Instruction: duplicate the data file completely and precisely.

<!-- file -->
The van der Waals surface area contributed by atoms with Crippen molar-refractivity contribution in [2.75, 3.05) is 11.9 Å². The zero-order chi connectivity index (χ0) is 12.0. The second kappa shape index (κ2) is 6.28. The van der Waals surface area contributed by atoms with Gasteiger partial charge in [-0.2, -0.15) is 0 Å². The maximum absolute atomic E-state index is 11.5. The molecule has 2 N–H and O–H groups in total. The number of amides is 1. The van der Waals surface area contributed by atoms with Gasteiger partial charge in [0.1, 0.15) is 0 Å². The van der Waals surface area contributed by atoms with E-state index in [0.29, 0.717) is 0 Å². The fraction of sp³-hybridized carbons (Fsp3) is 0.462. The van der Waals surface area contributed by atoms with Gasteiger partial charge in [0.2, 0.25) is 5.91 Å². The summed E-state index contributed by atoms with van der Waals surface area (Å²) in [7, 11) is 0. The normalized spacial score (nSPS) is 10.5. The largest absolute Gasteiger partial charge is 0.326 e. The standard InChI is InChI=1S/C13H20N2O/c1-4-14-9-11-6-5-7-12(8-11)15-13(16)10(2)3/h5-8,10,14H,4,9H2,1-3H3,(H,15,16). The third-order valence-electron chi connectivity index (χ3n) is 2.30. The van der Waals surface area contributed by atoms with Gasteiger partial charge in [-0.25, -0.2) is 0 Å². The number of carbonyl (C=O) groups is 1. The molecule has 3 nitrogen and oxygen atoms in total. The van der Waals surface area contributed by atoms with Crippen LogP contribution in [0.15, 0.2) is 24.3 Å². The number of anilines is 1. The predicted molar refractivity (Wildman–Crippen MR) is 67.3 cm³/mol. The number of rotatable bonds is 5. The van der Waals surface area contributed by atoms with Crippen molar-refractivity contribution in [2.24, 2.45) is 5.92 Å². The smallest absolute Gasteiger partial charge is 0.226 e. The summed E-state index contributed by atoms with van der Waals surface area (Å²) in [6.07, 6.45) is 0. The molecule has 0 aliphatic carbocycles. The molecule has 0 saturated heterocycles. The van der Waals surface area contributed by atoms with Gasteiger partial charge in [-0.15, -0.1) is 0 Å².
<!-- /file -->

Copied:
The van der Waals surface area contributed by atoms with Crippen molar-refractivity contribution in [2.75, 3.05) is 11.9 Å². The zero-order chi connectivity index (χ0) is 12.0. The second kappa shape index (κ2) is 6.28. The van der Waals surface area contributed by atoms with Gasteiger partial charge in [-0.2, -0.15) is 0 Å². The maximum absolute atomic E-state index is 11.5. The molecule has 2 N–H and O–H groups in total. The number of amides is 1. The van der Waals surface area contributed by atoms with Gasteiger partial charge in [0.1, 0.15) is 0 Å². The van der Waals surface area contributed by atoms with E-state index in [0.29, 0.717) is 0 Å². The fraction of sp³-hybridized carbons (Fsp3) is 0.462. The van der Waals surface area contributed by atoms with Gasteiger partial charge in [0.2, 0.25) is 5.91 Å². The summed E-state index contributed by atoms with van der Waals surface area (Å²) in [7, 11) is 0. The normalized spacial score (nSPS) is 10.5. The largest absolute Gasteiger partial charge is 0.326 e. The standard InChI is InChI=1S/C13H20N2O/c1-4-14-9-11-6-5-7-12(8-11)15-13(16)10(2)3/h5-8,10,14H,4,9H2,1-3H3,(H,15,16). The third-order valence-electron chi connectivity index (χ3n) is 2.30. The van der Waals surface area contributed by atoms with Gasteiger partial charge in [-0.25, -0.2) is 0 Å². The number of carbonyl (C=O) groups is 1. The molecule has 3 nitrogen and oxygen atoms in total. The van der Waals surface area contributed by atoms with Crippen LogP contribution in [0.15, 0.2) is 24.3 Å². The number of anilines is 1. The predicted molar refractivity (Wildman–Crippen MR) is 67.3 cm³/mol. The number of rotatable bonds is 5. The van der Waals surface area contributed by atoms with Crippen molar-refractivity contribution in [2.24, 2.45) is 5.92 Å². The smallest absolute Gasteiger partial charge is 0.226 e. The summed E-state index contributed by atoms with van der Waals surface area (Å²) in [6.07, 6.45) is 0. The molecule has 0 aliphatic carbocycles. The molecule has 0 saturated heterocycles. The van der Waals surface area contributed by atoms with Gasteiger partial charge in [-0.15, -0.1) is 0 Å².